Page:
Education

Screen time: the reason students are so unproductive?

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‘Last week I spent 79 hours on my phone…’ admitted Sarah*, a 20 year old student currently studying at university.

Whilst smartphone addiction is thought to be common in young people, Apple’s iOS 12 update, which allows phone users to now track their ‘Screen Time,’ has revealed some unhidden truths about the sheer extent to which we use our phones.

I knew that students spent an unjustified amount of time on their mobile devices, but 79 hours? 79 hours?! That amounts to 11.2 hours per day. With the average student being awake for just over 15.5 hours a day, the time Sarah spent on her phone makes up roughly 73% of her week.

I was truly shocked. How does she have time to do anything else? When does she eat? How does she have time to study? Was it even possible to spend this long on one’s phone?

Yet, with one friend who has currently downloaded an app that forces her to have a phone detox, and another who is actually scared to turn on her Screen Time as she doesn’t want to face the reality of how much time she spends on her mobile device in the first place, one has to ask whether Sarah is really abnormal?’

The rise of Nomophobia (No Mobile Phone Phobia) has revealed that 66% of people in the UK have some type of anxiety if separated from their cellular device. You may be reading this and thinking that you are one of the 34% that doesn’t fall into this category. But, think about it, when was the last time you went somewhere without your phone? You are probably reading this article on your mobile right now. How long prior to this moment have you spent on your phone? Is this time when you should have been doing something else? Were you even conscious that you are on your mobile at this very moment?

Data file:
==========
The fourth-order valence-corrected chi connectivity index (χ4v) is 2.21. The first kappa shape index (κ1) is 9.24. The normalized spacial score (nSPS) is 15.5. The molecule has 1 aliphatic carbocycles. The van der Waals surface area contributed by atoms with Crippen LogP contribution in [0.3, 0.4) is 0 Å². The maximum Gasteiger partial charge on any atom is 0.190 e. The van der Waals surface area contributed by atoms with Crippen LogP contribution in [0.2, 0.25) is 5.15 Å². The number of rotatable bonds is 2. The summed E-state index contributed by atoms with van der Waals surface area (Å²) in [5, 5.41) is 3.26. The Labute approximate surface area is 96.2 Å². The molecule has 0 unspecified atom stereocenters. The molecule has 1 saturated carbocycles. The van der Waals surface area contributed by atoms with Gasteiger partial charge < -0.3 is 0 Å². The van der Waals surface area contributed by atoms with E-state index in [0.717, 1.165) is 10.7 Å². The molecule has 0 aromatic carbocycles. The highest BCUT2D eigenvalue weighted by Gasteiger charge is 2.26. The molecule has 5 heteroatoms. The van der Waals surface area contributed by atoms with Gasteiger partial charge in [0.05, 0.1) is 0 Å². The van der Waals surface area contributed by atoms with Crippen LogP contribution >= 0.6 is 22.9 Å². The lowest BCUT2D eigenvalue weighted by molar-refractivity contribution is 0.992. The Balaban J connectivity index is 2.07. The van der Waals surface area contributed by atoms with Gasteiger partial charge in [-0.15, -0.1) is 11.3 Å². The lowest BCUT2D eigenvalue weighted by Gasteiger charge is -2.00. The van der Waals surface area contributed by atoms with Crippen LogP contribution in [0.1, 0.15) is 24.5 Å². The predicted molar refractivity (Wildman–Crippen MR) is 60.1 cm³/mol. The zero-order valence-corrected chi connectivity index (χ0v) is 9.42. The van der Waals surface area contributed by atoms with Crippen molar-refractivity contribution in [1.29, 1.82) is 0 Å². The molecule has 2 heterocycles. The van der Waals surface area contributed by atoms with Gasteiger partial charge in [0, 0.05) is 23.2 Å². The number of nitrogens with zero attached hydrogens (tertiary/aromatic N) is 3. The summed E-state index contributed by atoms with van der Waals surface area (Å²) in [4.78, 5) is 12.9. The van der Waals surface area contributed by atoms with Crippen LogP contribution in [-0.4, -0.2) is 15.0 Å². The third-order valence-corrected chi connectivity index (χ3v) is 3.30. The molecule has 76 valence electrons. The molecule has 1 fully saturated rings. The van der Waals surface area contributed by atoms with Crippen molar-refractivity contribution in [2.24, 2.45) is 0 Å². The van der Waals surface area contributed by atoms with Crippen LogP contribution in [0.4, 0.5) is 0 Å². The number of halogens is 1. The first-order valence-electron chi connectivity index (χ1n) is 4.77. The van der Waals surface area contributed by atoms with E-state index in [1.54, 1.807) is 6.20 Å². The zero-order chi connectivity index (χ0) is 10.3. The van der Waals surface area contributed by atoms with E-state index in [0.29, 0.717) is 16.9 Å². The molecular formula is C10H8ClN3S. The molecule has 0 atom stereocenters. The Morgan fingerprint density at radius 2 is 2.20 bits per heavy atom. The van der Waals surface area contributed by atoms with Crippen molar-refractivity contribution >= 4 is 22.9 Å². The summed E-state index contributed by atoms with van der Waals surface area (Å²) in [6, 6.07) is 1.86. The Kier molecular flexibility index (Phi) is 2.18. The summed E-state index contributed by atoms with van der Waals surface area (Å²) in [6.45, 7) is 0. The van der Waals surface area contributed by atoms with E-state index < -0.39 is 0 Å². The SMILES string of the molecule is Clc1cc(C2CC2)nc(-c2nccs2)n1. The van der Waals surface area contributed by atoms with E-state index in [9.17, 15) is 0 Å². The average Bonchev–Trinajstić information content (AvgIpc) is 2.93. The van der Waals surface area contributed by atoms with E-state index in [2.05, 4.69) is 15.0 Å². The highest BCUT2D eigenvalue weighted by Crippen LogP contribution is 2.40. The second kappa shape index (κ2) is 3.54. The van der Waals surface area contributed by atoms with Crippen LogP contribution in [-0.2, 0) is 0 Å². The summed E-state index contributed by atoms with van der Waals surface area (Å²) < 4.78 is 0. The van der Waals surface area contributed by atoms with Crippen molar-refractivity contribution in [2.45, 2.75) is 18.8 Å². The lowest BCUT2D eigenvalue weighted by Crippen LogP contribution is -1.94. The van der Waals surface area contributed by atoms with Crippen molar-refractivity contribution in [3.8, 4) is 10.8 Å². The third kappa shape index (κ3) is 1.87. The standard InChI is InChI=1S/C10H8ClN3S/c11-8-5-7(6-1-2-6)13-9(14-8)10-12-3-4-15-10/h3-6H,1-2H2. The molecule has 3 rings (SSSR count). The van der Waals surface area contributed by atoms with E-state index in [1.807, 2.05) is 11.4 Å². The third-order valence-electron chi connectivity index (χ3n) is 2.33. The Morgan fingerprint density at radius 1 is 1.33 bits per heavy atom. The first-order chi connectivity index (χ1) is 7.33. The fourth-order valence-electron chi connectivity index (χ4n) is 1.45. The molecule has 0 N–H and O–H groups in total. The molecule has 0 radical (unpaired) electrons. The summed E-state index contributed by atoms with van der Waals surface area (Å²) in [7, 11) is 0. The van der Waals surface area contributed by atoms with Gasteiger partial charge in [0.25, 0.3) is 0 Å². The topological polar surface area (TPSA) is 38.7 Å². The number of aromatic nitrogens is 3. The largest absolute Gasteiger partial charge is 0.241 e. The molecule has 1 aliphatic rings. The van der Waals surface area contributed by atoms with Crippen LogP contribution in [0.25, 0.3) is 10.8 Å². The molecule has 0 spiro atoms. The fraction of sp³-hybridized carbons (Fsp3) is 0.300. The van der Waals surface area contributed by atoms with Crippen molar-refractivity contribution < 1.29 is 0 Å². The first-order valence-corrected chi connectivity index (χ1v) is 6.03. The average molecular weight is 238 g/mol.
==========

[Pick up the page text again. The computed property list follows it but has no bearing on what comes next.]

This addiction is particularly prevalent amongst students. It takes just a quick glance around my university library at all the students ‘studying’ to alert me to the fact that Sarah may not be alone. On my table of 8 students, each had their phone beside them as they worked. Each also spent a considerable amount of time continuously glancing as their mobiles, or picking up their devices when the screen flashed a notification. These continuous breaks in their concentration meant that despite spending a large period of time in the library, the actual time spent on their work was quite minimal. The same goes for eating out in restaurants. I noticed that most individuals enter the restaurant, drape their coat on their chair, sit down, and then immediately proceed to take their phone out of their bag and place it on the table in front of them.

Admittedly in today’s digital age it is reasonable to argue that it is hard to be without one’s phone. Most students use their device as an alarm in the morning, there are apps for almost anything we want to do, and instant messaging and group chats means our phones are our prominent source of social interaction.  There is continuously a feeling that if we aren’t online then we are missing out.

Yet, what impact is this continuous attachment to our phones having on our education? Staring at a screen at night prevents the brain from releasing melatonin, a chemical that is important for our natural sleep cycle. It is reported in 2014 that 70% of college students are not getting enough sleep each night which in turn leads to a decline in performance of certain cognitive functions that are essential to one’s process of learning. Most importantly, my last week of observing the interaction between students and their phones whilst they study, has evidently shown that a profound amount of time is spent watching their screens rather than their books. Interestingly most don’t even realise they do this. Picking up their phones every 5 minutes seems to be a subconscious movement, leading many to falsify the actual amount of time that they spend studying.

So the next time you think you don’t have enough time to complete an assignment, or if you are having a particularly unproductive day, turn off you phone and see what happens…

*name changed for privacy

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